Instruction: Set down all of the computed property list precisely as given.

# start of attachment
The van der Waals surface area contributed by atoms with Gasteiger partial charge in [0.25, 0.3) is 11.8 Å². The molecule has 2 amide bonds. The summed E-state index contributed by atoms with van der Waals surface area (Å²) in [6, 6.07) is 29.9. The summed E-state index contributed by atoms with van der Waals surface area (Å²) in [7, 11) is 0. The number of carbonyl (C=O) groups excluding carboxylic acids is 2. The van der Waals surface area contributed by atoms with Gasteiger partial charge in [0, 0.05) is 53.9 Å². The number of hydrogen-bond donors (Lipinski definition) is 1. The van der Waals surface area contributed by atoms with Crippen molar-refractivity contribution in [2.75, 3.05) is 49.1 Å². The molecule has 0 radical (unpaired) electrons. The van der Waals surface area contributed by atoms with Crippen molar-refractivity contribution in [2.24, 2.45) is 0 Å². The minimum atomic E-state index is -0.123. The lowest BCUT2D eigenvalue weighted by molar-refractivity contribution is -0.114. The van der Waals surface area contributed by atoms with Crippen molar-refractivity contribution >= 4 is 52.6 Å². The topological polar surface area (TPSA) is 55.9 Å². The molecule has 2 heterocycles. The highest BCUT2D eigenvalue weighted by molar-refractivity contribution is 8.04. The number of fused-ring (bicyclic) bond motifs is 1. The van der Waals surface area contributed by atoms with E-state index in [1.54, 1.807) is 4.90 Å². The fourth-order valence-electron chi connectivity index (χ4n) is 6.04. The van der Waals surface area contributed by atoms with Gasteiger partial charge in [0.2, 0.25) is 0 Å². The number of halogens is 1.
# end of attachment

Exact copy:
The van der Waals surface area contributed by atoms with Gasteiger partial charge in [0.25, 0.3) is 11.8 Å². The molecule has 2 amide bonds. The summed E-state index contributed by atoms with van der Waals surface area (Å²) in [6, 6.07) is 29.9. The summed E-state index contributed by atoms with van der Waals surface area (Å²) in [7, 11) is 0. The number of carbonyl (C=O) groups excluding carboxylic acids is 2. The van der Waals surface area contributed by atoms with Gasteiger partial charge in [0, 0.05) is 53.9 Å². The number of hydrogen-bond donors (Lipinski definition) is 1. The van der Waals surface area contributed by atoms with Crippen molar-refractivity contribution in [2.75, 3.05) is 49.1 Å². The molecule has 0 radical (unpaired) electrons. The van der Waals surface area contributed by atoms with Crippen molar-refractivity contribution in [2.24, 2.45) is 0 Å². The minimum atomic E-state index is -0.123. The lowest BCUT2D eigenvalue weighted by molar-refractivity contribution is -0.114. The van der Waals surface area contributed by atoms with Crippen molar-refractivity contribution >= 4 is 52.6 Å². The topological polar surface area (TPSA) is 55.9 Å². The molecule has 2 heterocycles. The highest BCUT2D eigenvalue weighted by molar-refractivity contribution is 8.04. The number of fused-ring (bicyclic) bond motifs is 1. The van der Waals surface area contributed by atoms with E-state index in [1.54, 1.807) is 4.90 Å². The fourth-order valence-electron chi connectivity index (χ4n) is 6.04. The van der Waals surface area contributed by atoms with Gasteiger partial charge in [0.2, 0.25) is 0 Å². The number of halogens is 1.